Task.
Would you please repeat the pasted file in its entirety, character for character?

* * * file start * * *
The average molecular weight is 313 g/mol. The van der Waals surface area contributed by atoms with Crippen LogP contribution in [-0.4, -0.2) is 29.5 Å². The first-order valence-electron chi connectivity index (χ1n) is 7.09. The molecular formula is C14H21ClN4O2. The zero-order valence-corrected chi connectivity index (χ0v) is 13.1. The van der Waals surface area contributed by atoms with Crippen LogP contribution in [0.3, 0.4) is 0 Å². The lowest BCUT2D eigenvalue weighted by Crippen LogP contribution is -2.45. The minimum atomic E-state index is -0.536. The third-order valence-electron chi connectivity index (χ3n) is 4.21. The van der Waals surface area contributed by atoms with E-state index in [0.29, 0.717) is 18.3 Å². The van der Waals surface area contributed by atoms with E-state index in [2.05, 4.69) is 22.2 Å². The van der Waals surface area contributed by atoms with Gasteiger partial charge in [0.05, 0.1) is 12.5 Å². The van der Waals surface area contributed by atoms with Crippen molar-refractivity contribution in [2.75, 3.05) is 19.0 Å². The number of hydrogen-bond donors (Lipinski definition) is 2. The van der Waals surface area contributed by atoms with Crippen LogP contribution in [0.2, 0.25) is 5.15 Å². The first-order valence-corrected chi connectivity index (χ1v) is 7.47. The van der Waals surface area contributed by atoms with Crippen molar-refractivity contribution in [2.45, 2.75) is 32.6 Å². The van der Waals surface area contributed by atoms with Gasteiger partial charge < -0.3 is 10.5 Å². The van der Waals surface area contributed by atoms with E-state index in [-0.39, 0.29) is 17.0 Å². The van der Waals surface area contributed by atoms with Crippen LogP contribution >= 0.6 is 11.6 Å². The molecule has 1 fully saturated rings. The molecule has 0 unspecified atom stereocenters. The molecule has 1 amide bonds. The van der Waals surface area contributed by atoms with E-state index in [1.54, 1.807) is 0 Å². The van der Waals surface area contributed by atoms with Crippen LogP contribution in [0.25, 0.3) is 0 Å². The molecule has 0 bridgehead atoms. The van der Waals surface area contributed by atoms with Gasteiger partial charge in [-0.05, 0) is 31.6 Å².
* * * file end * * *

The average molecular weight is 313 g/mol. The van der Waals surface area contributed by atoms with Crippen LogP contribution in [-0.4, -0.2) is 29.5 Å². The first-order valence-electron chi connectivity index (χ1n) is 7.09. The molecular formula is C14H21ClN4O2. The zero-order valence-corrected chi connectivity index (χ0v) is 13.1. The van der Waals surface area contributed by atoms with Crippen LogP contribution in [0.3, 0.4) is 0 Å². The lowest BCUT2D eigenvalue weighted by Crippen LogP contribution is -2.45. The minimum atomic E-state index is -0.536. The third-order valence-electron chi connectivity index (χ3n) is 4.21. The van der Waals surface area contributed by atoms with E-state index in [0.29, 0.717) is 18.3 Å². The van der Waals surface area contributed by atoms with E-state index in [2.05, 4.69) is 22.2 Å². The van der Waals surface area contributed by atoms with Gasteiger partial charge in [0.05, 0.1) is 12.5 Å². The van der Waals surface area contributed by atoms with Crippen molar-refractivity contribution in [2.75, 3.05) is 19.0 Å². The number of hydrogen-bond donors (Lipinski definition) is 2. The van der Waals surface area contributed by atoms with Crippen LogP contribution in [0.2, 0.25) is 5.15 Å². The first-order valence-corrected chi connectivity index (χ1v) is 7.47. The van der Waals surface area contributed by atoms with Crippen molar-refractivity contribution in [2.45, 2.75) is 32.6 Å². The van der Waals surface area contributed by atoms with Gasteiger partial charge < -0.3 is 10.5 Å². The van der Waals surface area contributed by atoms with E-state index in [-0.39, 0.29) is 17.0 Å². The van der Waals surface area contributed by atoms with Crippen LogP contribution >= 0.6 is 11.6 Å². The molecule has 1 fully saturated rings. The molecule has 0 unspecified atom stereocenters. The molecule has 1 amide bonds. The van der Waals surface area contributed by atoms with E-state index in [1.54, 1.807) is 0 Å². The van der Waals surface area contributed by atoms with Crippen LogP contribution in [0.25, 0.3) is 0 Å². The molecule has 0 bridgehead atoms. The van der Waals surface area contributed by atoms with Gasteiger partial charge in [-0.05, 0) is 31.6 Å².